WWII vet visits war’s memorial for first time on Honor Flight


For World War II, more than 16 million men and women served the United States. Known as the greatest generation, these days their numbers are dwindling. In 2016, only around 600,000 of these veterans were reported to be alive.

For one Kerman veteran on the this week’s Honor Flight, Jasper “Jay” DeBartolo, being able to visit the World War II Memorial was a new way to honor his fallen comrades.

He served in the army in several Asian countries during World War II. After his time in-service, he spent 15 years in the honor guard, providing funeral honors for many veterans in the Central Valley. Many of them having served in his war.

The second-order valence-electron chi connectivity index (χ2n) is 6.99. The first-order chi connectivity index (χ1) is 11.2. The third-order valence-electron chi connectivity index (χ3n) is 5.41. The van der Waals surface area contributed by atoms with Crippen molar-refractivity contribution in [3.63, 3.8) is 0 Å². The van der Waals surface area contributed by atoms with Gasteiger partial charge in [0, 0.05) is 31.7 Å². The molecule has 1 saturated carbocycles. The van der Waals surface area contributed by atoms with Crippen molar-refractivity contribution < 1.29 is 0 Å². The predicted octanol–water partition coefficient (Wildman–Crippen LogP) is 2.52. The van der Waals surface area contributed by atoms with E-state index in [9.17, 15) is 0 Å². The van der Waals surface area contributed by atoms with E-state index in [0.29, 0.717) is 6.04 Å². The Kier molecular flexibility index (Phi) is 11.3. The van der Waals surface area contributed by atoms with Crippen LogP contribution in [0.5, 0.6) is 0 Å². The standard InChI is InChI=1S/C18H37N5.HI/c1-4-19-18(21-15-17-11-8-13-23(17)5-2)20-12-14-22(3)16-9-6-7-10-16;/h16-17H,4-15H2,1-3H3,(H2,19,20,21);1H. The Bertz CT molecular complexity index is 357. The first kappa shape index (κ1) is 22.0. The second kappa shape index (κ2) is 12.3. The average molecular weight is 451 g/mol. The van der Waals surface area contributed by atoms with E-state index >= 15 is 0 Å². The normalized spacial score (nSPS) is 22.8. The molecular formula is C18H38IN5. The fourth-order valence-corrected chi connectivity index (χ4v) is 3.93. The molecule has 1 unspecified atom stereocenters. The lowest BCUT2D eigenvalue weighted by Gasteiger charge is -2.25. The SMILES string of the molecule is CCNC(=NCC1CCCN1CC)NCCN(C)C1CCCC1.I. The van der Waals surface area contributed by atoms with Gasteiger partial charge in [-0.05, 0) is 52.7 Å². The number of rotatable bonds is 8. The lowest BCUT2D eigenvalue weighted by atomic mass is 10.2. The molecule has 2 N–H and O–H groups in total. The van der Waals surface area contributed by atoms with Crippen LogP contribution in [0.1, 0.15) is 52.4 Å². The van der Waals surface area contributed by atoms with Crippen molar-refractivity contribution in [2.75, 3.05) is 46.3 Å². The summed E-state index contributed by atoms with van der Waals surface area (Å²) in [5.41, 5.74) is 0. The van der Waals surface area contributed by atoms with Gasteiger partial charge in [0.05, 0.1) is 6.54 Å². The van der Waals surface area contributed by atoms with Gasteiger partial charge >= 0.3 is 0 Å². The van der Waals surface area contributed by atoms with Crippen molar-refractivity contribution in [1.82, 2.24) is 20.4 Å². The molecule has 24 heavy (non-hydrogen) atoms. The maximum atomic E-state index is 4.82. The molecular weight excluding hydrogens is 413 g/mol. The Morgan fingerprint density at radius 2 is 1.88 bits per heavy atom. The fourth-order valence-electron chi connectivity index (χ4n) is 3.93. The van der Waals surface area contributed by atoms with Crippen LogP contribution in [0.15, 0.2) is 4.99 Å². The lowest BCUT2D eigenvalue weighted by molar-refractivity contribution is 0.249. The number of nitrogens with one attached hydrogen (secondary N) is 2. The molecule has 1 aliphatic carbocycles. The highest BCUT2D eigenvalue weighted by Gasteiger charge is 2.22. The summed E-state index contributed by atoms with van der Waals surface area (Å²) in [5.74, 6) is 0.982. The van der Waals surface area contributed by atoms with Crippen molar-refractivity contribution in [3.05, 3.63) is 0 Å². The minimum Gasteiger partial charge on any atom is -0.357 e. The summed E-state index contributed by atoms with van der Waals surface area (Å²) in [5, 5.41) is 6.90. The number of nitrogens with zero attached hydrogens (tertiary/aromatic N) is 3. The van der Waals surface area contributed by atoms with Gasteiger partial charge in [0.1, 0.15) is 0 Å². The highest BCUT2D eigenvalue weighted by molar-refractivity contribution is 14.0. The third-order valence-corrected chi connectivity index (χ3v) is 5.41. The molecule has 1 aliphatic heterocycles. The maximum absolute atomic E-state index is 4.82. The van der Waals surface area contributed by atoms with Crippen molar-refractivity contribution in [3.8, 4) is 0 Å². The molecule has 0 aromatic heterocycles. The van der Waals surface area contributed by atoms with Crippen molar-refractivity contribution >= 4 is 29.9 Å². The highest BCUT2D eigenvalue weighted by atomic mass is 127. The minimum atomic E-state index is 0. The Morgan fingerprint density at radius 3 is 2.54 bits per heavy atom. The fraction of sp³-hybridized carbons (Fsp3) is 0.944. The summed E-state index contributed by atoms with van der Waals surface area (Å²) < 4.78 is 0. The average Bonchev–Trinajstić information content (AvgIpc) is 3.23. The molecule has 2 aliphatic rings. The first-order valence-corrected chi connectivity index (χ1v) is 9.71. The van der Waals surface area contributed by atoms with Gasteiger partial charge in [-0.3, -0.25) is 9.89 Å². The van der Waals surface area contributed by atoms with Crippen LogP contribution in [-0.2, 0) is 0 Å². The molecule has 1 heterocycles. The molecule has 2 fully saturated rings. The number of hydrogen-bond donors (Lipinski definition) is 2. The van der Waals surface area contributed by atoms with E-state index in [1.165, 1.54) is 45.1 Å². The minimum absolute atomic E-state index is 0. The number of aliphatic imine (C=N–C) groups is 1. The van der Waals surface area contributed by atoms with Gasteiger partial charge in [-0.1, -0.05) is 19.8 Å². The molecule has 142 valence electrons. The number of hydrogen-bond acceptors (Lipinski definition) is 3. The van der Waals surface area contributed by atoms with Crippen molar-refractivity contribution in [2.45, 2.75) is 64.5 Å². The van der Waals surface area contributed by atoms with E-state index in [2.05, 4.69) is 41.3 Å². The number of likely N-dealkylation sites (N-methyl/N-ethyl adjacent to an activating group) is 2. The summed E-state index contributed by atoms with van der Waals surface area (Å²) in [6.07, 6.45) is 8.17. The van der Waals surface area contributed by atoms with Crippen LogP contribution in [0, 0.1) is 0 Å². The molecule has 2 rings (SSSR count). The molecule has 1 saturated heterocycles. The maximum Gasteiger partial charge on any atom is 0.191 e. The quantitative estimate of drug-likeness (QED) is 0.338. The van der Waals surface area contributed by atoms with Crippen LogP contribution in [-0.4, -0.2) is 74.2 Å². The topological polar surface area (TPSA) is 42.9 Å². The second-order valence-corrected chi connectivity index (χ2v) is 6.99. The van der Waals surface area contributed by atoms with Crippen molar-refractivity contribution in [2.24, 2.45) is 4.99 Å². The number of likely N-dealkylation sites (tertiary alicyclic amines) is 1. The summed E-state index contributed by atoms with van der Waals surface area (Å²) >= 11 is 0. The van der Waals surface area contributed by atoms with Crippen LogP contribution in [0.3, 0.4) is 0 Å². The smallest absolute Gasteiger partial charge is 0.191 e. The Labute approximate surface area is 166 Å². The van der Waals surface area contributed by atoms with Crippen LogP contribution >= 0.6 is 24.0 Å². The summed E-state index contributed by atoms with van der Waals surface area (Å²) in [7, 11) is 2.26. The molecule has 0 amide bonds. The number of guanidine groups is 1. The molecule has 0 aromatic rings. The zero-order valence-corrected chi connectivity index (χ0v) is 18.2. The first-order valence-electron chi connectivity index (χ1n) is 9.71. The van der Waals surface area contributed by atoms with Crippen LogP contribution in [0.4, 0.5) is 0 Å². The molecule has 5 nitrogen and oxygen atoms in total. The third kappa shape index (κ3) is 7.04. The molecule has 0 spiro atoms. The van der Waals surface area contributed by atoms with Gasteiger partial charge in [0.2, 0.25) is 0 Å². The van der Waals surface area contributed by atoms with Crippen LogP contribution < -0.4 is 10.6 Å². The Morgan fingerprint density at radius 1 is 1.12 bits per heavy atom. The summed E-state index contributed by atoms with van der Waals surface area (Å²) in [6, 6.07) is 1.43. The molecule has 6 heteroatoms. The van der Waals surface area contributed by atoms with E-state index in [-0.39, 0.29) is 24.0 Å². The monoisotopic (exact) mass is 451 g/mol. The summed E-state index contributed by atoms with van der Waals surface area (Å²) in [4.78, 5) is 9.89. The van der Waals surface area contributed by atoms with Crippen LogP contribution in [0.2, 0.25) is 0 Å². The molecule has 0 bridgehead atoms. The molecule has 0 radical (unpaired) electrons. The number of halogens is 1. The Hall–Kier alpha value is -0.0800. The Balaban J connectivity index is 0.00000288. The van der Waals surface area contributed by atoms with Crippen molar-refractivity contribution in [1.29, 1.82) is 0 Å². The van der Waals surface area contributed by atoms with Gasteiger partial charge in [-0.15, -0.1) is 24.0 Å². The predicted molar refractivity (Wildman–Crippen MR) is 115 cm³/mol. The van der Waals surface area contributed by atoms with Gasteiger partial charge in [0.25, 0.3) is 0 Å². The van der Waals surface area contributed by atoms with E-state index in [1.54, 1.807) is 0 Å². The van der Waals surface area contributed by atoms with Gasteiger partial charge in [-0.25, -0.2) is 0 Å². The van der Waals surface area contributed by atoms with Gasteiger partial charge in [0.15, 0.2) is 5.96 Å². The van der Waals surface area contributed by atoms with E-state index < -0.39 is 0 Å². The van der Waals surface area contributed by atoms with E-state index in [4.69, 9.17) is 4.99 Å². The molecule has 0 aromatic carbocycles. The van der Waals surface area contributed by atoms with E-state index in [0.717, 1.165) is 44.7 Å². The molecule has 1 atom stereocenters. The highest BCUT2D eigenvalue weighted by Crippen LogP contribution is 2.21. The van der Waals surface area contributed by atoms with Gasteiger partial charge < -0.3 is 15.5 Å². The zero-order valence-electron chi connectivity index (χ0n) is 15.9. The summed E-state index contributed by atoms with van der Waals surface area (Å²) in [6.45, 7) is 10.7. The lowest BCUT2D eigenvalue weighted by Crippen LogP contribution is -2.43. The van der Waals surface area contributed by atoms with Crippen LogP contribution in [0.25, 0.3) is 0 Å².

“I would drive 75 miles up and 75 miles back to Santa Nella,” DeBartolo said. “We did six to eight funerals in one day.”

DeBartolo has seen many of his friends pass away over the years. He said out of the 15 people in his honor guard group, only four are alive today.

“A lot of my good friends have died, it’s unbelievable. It’s really hard when things happen like that,” he said.

Despite all of the loss, seeing DeBartolo look around the memorial was like watching a kid in a candy store. It’s because he knew all of his friends were there with him in spirit.

“Lot of good memories,” he said of his time in-service.

DeBartolo was accompanied by his daughter, Connie Kawaguchi, on the Honor Flight. He said it made the visit even more special since he got to do it with her.

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